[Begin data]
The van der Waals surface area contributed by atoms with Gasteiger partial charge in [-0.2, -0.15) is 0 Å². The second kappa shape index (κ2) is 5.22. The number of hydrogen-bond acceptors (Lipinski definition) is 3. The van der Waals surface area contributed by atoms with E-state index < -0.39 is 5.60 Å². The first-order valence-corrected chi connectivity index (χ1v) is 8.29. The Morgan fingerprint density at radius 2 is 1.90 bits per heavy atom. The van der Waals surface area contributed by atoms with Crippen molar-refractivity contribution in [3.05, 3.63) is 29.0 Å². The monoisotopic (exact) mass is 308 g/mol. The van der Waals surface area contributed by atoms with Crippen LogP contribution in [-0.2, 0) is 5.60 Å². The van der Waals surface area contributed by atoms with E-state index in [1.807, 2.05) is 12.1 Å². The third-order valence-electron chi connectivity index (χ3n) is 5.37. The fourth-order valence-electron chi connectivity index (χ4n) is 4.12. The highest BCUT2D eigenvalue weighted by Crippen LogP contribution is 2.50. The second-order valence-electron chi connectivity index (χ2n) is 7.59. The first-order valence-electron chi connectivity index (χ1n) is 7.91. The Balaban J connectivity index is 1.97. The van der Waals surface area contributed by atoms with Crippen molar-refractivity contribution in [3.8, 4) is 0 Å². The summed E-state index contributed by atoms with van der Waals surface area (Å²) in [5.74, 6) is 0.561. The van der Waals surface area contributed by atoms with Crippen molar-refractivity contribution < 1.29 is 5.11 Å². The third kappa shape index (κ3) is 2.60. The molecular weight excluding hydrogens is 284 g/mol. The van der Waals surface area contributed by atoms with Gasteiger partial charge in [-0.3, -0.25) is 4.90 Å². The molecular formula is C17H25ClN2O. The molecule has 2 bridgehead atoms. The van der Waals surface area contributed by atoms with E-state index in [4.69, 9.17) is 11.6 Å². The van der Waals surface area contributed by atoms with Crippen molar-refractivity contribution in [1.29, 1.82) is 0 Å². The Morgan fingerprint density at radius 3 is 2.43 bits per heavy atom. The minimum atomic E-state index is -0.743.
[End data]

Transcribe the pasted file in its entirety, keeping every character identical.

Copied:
The van der Waals surface area contributed by atoms with Gasteiger partial charge in [-0.2, -0.15) is 0 Å². The second kappa shape index (κ2) is 5.22. The number of hydrogen-bond acceptors (Lipinski definition) is 3. The van der Waals surface area contributed by atoms with E-state index < -0.39 is 5.60 Å². The first-order valence-corrected chi connectivity index (χ1v) is 8.29. The Morgan fingerprint density at radius 2 is 1.90 bits per heavy atom. The van der Waals surface area contributed by atoms with Crippen molar-refractivity contribution in [3.05, 3.63) is 29.0 Å². The monoisotopic (exact) mass is 308 g/mol. The van der Waals surface area contributed by atoms with Crippen LogP contribution in [-0.2, 0) is 5.60 Å². The van der Waals surface area contributed by atoms with E-state index in [1.807, 2.05) is 12.1 Å². The third-order valence-electron chi connectivity index (χ3n) is 5.37. The fourth-order valence-electron chi connectivity index (χ4n) is 4.12. The highest BCUT2D eigenvalue weighted by Crippen LogP contribution is 2.50. The second-order valence-electron chi connectivity index (χ2n) is 7.59. The first-order valence-electron chi connectivity index (χ1n) is 7.91. The Balaban J connectivity index is 1.97. The van der Waals surface area contributed by atoms with Crippen molar-refractivity contribution in [3.8, 4) is 0 Å². The summed E-state index contributed by atoms with van der Waals surface area (Å²) in [5.74, 6) is 0.561. The van der Waals surface area contributed by atoms with Crippen molar-refractivity contribution < 1.29 is 5.11 Å². The third kappa shape index (κ3) is 2.60. The molecular weight excluding hydrogens is 284 g/mol. The van der Waals surface area contributed by atoms with Gasteiger partial charge in [-0.3, -0.25) is 4.90 Å². The molecular formula is C17H25ClN2O. The molecule has 2 bridgehead atoms. The van der Waals surface area contributed by atoms with E-state index in [4.69, 9.17) is 11.6 Å². The van der Waals surface area contributed by atoms with Crippen molar-refractivity contribution in [1.29, 1.82) is 0 Å². The Morgan fingerprint density at radius 3 is 2.43 bits per heavy atom. The minimum atomic E-state index is -0.743.